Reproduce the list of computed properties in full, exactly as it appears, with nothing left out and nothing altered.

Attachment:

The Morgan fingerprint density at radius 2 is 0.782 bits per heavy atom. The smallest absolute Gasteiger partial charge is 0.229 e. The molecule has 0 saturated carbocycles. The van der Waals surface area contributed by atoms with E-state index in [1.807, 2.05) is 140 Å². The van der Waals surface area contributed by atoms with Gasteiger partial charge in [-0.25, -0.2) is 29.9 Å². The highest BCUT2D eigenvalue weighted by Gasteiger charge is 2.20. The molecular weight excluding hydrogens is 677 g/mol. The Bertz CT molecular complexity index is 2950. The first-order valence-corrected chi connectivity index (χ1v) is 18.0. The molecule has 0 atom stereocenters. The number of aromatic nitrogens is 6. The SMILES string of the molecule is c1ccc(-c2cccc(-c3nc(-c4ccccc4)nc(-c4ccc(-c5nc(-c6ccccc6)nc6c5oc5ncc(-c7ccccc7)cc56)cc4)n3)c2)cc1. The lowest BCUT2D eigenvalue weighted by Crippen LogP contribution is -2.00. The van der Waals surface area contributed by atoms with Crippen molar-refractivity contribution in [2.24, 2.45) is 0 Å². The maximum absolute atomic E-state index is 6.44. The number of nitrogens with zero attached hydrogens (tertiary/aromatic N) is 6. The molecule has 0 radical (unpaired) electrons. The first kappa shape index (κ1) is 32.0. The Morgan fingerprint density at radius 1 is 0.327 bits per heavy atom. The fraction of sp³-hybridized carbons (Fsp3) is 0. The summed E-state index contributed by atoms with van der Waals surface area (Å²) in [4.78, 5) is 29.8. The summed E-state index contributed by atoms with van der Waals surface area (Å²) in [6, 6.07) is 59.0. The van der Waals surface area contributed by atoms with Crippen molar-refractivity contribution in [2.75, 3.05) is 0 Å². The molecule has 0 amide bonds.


The Morgan fingerprint density at radius 2 is 0.782 bits per heavy atom. The smallest absolute Gasteiger partial charge is 0.229 e. The molecule has 0 saturated carbocycles. The van der Waals surface area contributed by atoms with E-state index in [1.807, 2.05) is 140 Å². The van der Waals surface area contributed by atoms with Gasteiger partial charge in [-0.25, -0.2) is 29.9 Å². The highest BCUT2D eigenvalue weighted by Gasteiger charge is 2.20. The molecular weight excluding hydrogens is 677 g/mol. The Bertz CT molecular complexity index is 2950. The first-order valence-corrected chi connectivity index (χ1v) is 18.0. The molecule has 0 atom stereocenters. The number of aromatic nitrogens is 6. The SMILES string of the molecule is c1ccc(-c2cccc(-c3nc(-c4ccccc4)nc(-c4ccc(-c5nc(-c6ccccc6)nc6c5oc5ncc(-c7ccccc7)cc56)cc4)n3)c2)cc1. The lowest BCUT2D eigenvalue weighted by Crippen LogP contribution is -2.00. The van der Waals surface area contributed by atoms with Crippen molar-refractivity contribution in [2.24, 2.45) is 0 Å². The maximum absolute atomic E-state index is 6.44. The number of nitrogens with zero attached hydrogens (tertiary/aromatic N) is 6. The molecule has 0 radical (unpaired) electrons. The first kappa shape index (κ1) is 32.0. The Morgan fingerprint density at radius 1 is 0.327 bits per heavy atom. The fraction of sp³-hybridized carbons (Fsp3) is 0. The summed E-state index contributed by atoms with van der Waals surface area (Å²) in [4.78, 5) is 29.8. The summed E-state index contributed by atoms with van der Waals surface area (Å²) in [6, 6.07) is 59.0. The van der Waals surface area contributed by atoms with Crippen molar-refractivity contribution in [2.75, 3.05) is 0 Å². The molecule has 0 amide bonds.